The Magic of XMaS
Developing innovative X-ray instruments for synchrotron radiation facilities
How can we look into the structure of individual crystals? Working with colleagues from the University of Liverpool, Professor Malcolm Cooper created this bending magnet beamline at the European Synchrotron Radiation Facility (ESRF) in Grenoble, France. Known as ‘XMaS’ (X-ray Magnetic Scattering), over the last twenty years the facility has grown in importance for British scientists, solving far more questions than even its creators thought possible.
Building this cutting-edge technology required expertise from across the sciences. Off-the-shelf components alone were not enough to capture the range of conditions and environments needed to study the broad range of scientific challenges brought by our users. The team had to research and build new infrastructure and continually innovate and upgrade to allow XMaS to exploit the widest possible range of techniques and allow their users to tackle the broadest range of scientific challenges.
Professor Cooper and the team built XMaS to be as simple to use as possible, whilst delivering the highest impact to users from Britain, Europe and around the world. A key part of the success of XMaS is the development of sample environments to enable in situ and operando studies to probe samples under realistic and technologically relevant conditions. During the experiments, environmental conditions under which artefacts may be subjected to can be simulated - this could be temperature, pressure, humidity or even chemical environments. Even in museum storage, environmental conditions can cause some degree of degradation.
Conditions that can be applied to sample environments include:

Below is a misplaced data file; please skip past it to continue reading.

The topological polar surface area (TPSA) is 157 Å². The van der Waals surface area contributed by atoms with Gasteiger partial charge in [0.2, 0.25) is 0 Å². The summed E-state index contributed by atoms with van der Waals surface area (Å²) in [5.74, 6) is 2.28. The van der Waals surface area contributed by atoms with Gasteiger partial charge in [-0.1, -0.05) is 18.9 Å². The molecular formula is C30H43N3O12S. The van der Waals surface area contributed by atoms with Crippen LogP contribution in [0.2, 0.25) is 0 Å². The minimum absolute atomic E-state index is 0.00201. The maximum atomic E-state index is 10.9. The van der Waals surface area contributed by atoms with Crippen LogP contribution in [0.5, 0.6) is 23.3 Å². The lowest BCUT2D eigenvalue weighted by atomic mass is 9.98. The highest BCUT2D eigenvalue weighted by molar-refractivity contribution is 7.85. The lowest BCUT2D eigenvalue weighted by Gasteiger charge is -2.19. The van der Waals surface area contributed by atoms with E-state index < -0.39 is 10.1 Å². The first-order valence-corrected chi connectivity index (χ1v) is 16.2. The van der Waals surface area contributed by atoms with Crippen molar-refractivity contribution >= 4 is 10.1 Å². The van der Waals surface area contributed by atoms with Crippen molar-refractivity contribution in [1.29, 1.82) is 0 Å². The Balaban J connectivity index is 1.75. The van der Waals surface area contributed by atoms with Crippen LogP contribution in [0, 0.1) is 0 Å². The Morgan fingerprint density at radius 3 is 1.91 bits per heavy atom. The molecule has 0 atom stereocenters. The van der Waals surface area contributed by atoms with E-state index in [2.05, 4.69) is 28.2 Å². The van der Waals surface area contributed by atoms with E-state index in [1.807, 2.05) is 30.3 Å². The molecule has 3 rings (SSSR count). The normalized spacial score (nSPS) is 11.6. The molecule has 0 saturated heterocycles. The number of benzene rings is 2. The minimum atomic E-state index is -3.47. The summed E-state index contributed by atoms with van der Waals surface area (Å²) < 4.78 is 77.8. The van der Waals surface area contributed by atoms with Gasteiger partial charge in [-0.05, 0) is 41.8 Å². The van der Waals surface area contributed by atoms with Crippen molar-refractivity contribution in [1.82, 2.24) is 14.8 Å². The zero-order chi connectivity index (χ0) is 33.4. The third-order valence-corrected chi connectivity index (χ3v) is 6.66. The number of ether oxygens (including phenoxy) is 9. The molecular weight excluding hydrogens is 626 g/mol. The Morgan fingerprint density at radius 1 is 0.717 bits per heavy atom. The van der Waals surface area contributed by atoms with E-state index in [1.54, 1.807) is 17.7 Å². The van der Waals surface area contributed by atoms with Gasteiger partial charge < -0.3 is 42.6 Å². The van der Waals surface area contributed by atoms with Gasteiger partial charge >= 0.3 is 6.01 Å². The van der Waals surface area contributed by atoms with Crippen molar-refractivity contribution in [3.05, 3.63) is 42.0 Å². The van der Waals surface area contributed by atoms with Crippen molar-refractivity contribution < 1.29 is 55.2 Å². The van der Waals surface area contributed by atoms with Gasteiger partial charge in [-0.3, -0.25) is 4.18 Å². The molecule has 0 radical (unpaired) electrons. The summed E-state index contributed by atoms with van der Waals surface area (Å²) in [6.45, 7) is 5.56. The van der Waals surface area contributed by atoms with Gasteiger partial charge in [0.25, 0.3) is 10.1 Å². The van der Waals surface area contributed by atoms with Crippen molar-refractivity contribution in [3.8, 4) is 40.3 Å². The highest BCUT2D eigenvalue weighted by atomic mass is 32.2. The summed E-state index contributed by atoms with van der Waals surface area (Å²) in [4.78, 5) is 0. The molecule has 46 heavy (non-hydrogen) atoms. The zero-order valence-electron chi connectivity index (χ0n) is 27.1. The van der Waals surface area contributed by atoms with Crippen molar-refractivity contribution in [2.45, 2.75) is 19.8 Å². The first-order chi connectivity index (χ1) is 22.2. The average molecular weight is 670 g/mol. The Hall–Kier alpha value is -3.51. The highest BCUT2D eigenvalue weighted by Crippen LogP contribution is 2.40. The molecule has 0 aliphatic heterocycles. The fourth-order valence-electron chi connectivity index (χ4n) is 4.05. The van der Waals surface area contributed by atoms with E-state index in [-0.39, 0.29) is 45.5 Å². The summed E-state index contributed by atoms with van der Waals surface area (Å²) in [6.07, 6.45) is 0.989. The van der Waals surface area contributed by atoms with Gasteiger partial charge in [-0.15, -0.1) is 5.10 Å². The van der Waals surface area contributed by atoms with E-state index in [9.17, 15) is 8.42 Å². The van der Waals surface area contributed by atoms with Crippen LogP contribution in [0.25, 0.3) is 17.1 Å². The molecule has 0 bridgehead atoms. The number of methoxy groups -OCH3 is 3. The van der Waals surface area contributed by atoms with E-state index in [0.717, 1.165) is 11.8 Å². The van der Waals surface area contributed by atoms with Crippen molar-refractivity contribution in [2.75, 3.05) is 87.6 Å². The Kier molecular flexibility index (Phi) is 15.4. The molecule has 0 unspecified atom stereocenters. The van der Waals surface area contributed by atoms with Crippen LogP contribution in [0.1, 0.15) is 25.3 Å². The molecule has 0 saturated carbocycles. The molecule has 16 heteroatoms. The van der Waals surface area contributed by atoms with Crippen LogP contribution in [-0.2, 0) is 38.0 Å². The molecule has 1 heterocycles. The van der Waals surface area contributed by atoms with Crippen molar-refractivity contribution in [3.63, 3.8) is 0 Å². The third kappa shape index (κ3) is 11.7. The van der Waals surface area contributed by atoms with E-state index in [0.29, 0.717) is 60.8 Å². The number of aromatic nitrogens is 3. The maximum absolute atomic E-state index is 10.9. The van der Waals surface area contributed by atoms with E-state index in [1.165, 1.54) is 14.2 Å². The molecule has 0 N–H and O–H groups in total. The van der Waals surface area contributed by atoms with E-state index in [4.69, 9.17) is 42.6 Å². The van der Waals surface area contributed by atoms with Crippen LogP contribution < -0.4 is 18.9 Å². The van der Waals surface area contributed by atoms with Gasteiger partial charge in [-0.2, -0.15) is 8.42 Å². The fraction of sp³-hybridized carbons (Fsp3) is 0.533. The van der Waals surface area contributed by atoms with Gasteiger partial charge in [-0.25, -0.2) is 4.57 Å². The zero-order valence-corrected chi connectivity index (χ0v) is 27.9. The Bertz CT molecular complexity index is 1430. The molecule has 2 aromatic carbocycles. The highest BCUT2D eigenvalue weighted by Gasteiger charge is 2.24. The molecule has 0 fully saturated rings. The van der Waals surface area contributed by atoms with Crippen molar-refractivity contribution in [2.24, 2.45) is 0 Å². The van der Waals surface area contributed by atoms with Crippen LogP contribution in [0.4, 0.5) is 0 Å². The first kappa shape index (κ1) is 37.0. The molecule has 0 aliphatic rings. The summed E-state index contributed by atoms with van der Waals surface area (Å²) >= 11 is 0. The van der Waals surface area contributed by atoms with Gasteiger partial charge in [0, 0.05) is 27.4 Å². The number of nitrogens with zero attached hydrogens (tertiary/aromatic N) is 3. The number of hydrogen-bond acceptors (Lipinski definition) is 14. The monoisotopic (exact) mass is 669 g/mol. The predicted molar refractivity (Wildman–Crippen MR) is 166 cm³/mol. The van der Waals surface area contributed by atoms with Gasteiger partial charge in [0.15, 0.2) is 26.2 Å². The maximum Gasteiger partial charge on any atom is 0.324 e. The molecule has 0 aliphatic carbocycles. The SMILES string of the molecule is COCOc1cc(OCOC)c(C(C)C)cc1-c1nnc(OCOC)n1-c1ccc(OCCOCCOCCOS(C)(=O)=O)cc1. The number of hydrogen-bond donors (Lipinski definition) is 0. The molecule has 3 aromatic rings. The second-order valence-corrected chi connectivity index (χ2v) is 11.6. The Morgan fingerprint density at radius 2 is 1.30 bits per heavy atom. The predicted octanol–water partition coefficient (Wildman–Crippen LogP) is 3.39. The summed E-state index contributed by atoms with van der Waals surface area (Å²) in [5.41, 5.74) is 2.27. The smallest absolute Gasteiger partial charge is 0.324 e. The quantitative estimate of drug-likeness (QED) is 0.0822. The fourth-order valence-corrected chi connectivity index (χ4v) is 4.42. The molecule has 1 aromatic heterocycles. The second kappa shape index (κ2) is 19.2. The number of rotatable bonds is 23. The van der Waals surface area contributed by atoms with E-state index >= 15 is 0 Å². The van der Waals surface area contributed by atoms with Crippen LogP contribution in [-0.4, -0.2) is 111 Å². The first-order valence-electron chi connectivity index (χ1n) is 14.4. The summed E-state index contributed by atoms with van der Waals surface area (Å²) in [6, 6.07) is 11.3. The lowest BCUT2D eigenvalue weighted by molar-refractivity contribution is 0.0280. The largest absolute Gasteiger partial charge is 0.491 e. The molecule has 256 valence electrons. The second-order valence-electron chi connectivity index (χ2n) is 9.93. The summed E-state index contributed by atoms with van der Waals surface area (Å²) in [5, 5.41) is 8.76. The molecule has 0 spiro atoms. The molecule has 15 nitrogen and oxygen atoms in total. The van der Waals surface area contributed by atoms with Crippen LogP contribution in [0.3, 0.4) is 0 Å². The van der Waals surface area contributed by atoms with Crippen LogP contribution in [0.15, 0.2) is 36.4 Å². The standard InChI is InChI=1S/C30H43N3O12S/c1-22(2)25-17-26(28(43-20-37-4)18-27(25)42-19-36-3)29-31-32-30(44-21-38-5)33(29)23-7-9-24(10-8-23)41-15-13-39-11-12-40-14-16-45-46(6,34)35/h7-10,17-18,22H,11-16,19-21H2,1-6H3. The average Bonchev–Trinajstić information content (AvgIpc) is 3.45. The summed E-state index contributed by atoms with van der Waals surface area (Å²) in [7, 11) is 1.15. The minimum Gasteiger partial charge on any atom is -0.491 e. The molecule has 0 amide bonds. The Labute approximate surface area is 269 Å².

Applying large magnetic fields (up to four Tesla from a superconducting magnet) and electric field (10kV/m)
Using a range of bespoke and tailored environmental cells to control humidity and apply gases and liquids to sample surfaces
Controlling temperature from as low as < 1K to more than 1,000K.
All of this has been achieved using an extended energy range (<5 keV) which exploits much lower energies than comparable instruments worldwide, eventually reaching as low as 2.3 keV allows the study of biological samples and novel energy materials.
XMaS, under the leadership of Professor Tom Hase at Warwick and Professor Chris Lucas at Liverpool, continues to have a wide range of users from across the material science communities and now has the status of a National Research Facility. Similar facilities around the world have benefited from technology created by XMaS with our industrial partners having sold XMaS-based instruments with a turnover in excess of £750,000.
More laboratories now run more experiments, in less time and at a lower cost by adopting XMaS systems. Thanks to its adaptable design, other disciplines have benefited from the facility. For example, by mimicking different environments, XMaS has helped museum curators to track decay in shipwrecks such as the Mary Rose and shown dental researchers, through analysis of tooth enamel, how our species evolved out of Africa. The list of uses for XMaS and its technology will only continue to grow as the XMaS beamline is reconfigured and upgraded once again to make full use of the new and enhanced ESRF x-ray source.